The topic is even more controversial because of the allegation by some people that charters filter out students in Special Ed, leaving them to pool in disproportionately high numbers at district schools like this padlocked campus. Numbers on this issue are extremely hard to come by; the most common estimate I’ve seen is that students with IEP’s represent 13% of the general population but only 7% of the population at charter schools. Charter systems contest these numbers and also contend that unlike district schools they do not receive state funding to offer services to students with the most severe disabilities, causing families with children who need services to avoid those charters.
This moment was the first time, though, that I’d ever heard anyone with day-to-day experience make a flat-out statement that all of the serious issues on campus were caused by students with special needs. “All of them are in Special Ed?”
She shrugged. “Pretty much.” (By the way, my friend Marion, who teaches Special Ed in East L.A., believes this security guard must have been mistaken. In her experience, about a third of kids at her school who present serious behavior problems are in SpEd–the majority of kids who act out are from the general school population. I’d be very curious to hear from other teachers and school staff about this question, so please comment if you have an opinion.)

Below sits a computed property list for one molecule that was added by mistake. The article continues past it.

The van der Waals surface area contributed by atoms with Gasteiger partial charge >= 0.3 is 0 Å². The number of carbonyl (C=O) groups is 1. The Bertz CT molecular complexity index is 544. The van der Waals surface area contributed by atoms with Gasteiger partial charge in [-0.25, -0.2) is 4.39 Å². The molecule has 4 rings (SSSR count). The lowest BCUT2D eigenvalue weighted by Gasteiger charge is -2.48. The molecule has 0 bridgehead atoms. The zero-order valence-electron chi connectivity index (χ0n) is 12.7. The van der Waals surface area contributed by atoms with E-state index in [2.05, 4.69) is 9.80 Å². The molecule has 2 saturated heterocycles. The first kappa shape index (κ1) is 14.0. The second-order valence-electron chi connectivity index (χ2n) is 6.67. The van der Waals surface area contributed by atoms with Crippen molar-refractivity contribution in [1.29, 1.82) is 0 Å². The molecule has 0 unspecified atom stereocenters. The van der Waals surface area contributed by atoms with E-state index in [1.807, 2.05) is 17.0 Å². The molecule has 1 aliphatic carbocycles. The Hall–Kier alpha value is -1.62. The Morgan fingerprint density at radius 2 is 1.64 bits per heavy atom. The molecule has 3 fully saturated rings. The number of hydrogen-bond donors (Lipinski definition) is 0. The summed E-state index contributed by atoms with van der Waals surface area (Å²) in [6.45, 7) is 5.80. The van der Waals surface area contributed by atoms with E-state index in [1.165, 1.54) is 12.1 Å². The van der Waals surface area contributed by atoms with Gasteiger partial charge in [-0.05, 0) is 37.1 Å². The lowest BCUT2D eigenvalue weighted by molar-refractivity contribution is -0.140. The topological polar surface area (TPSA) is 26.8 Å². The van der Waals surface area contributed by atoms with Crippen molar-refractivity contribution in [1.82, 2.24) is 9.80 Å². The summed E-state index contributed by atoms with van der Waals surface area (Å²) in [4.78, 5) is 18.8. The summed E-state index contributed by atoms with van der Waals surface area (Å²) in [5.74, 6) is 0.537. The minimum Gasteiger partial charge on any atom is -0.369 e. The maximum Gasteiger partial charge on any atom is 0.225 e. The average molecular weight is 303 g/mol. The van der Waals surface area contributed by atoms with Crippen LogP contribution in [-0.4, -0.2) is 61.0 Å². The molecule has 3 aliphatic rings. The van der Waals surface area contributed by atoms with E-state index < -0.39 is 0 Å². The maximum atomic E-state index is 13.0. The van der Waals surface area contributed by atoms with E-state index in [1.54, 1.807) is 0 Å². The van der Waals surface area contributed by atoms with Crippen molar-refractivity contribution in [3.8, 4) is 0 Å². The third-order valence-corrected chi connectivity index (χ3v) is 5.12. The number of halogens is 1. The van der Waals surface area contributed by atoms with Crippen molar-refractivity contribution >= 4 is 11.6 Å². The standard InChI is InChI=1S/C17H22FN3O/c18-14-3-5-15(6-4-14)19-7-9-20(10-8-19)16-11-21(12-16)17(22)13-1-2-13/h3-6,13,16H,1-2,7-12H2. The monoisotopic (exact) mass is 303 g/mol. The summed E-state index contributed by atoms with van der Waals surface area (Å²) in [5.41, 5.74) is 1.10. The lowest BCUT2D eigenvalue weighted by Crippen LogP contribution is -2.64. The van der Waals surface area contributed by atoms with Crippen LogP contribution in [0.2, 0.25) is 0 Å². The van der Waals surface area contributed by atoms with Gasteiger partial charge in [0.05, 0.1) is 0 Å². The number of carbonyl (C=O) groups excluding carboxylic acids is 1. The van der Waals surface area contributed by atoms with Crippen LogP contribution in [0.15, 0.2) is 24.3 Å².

“What does the administration do?”
“They don’t do anything. Too much paperwork if the kids have IEP’s. Plus, we’re limited on what we can do anyway. Our hands are tied with suspensions.”
She was referring to California’s new policy banning suspensions for overt defiance after an Education Department study revealed that African-American and Latino students were far more likely to be suspended than whites. In addition, though students with disabilities represent only 13% of school populations in general, they receive fully a quarter of all suspensions and expulsions. Statistically, students who are suspended or expelled are significantly more likely to end up in the prison system, becoming part of what Special Ed advocates call the “school to prison pipeline.”
The new California policy has all but ended suspensions and expulsions on any campus I’m visiting. Anyone I’ve talked to, including this security guard, agrees with the no-suspension policy in principle. But everyone I’ve talked to also thinks that it will only be meaningful if there is a prevention plan to deal with the root causes of students’ behavior problems in the first place.
But instead of receiving additional funding to work on a constructive way to create alternative models of school culture or discipline, these schools are limping on skeleton staffs devastated by years of budget cuts. Many people who might once have helped these students have been laid off or fired: counselors, assistant principals, nurses and security staff. With almost no resources to handle students with behavior issues, the few who are left are putting out fires—literally, in the case of this security guard, who told me that the previous week, a bunch of kids lit a bathroom on fire. She had to battle the flames alone until she finally was able to grab a passing teacher who happened to be on break, and together, they extinguished it.
To my surprise, this security guard remained fond, almost protective, of these students. “Most kids are good kids,” she told me. “I love them, but sometimes I’ve gotta bust them.” Still, she was looking for another job. In 2011, her hours were cut to part-time and she couldn’t live on what she’s making. “We don’t have enough security,” she said. “It’s sad to leave. But I’ve gotta live, you know?”
Then she unlocked the gate and let me out.
I’ve thought of our conversation pretty much every day since then.